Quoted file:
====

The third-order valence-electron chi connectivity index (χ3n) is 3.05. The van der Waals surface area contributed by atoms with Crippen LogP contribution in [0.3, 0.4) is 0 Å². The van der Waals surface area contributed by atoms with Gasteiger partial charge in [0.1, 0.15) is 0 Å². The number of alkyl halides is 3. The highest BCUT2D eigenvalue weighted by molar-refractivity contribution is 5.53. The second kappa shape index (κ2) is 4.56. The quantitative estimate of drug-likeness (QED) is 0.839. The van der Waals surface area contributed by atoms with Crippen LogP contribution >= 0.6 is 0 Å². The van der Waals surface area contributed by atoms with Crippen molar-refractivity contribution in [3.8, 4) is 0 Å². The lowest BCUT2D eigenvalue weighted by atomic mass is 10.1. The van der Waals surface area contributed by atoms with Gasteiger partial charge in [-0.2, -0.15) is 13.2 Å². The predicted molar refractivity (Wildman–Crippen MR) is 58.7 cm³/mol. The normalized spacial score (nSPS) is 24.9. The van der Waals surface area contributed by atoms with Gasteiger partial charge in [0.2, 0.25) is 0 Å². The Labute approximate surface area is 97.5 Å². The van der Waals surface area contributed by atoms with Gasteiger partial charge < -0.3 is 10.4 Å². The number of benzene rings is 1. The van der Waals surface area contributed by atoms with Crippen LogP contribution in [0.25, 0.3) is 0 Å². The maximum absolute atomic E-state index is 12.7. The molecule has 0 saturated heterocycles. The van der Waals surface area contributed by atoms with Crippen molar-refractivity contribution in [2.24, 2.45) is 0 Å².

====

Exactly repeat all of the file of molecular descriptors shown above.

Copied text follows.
The third-order valence-electron chi connectivity index (χ3n) is 3.05. The van der Waals surface area contributed by atoms with Crippen LogP contribution in [0.3, 0.4) is 0 Å². The van der Waals surface area contributed by atoms with Gasteiger partial charge in [0.1, 0.15) is 0 Å². The number of alkyl halides is 3. The highest BCUT2D eigenvalue weighted by molar-refractivity contribution is 5.53. The second kappa shape index (κ2) is 4.56. The quantitative estimate of drug-likeness (QED) is 0.839. The van der Waals surface area contributed by atoms with Crippen LogP contribution >= 0.6 is 0 Å². The van der Waals surface area contributed by atoms with Crippen molar-refractivity contribution in [3.8, 4) is 0 Å². The lowest BCUT2D eigenvalue weighted by atomic mass is 10.1. The van der Waals surface area contributed by atoms with Gasteiger partial charge in [-0.2, -0.15) is 13.2 Å². The predicted molar refractivity (Wildman–Crippen MR) is 58.7 cm³/mol. The normalized spacial score (nSPS) is 24.9. The van der Waals surface area contributed by atoms with Gasteiger partial charge in [0.2, 0.25) is 0 Å². The Labute approximate surface area is 97.5 Å². The van der Waals surface area contributed by atoms with Gasteiger partial charge < -0.3 is 10.4 Å². The number of benzene rings is 1. The van der Waals surface area contributed by atoms with Crippen LogP contribution in [0.25, 0.3) is 0 Å². The maximum absolute atomic E-state index is 12.7. The molecule has 0 saturated heterocycles. The van der Waals surface area contributed by atoms with Crippen molar-refractivity contribution in [2.24, 2.45) is 0 Å².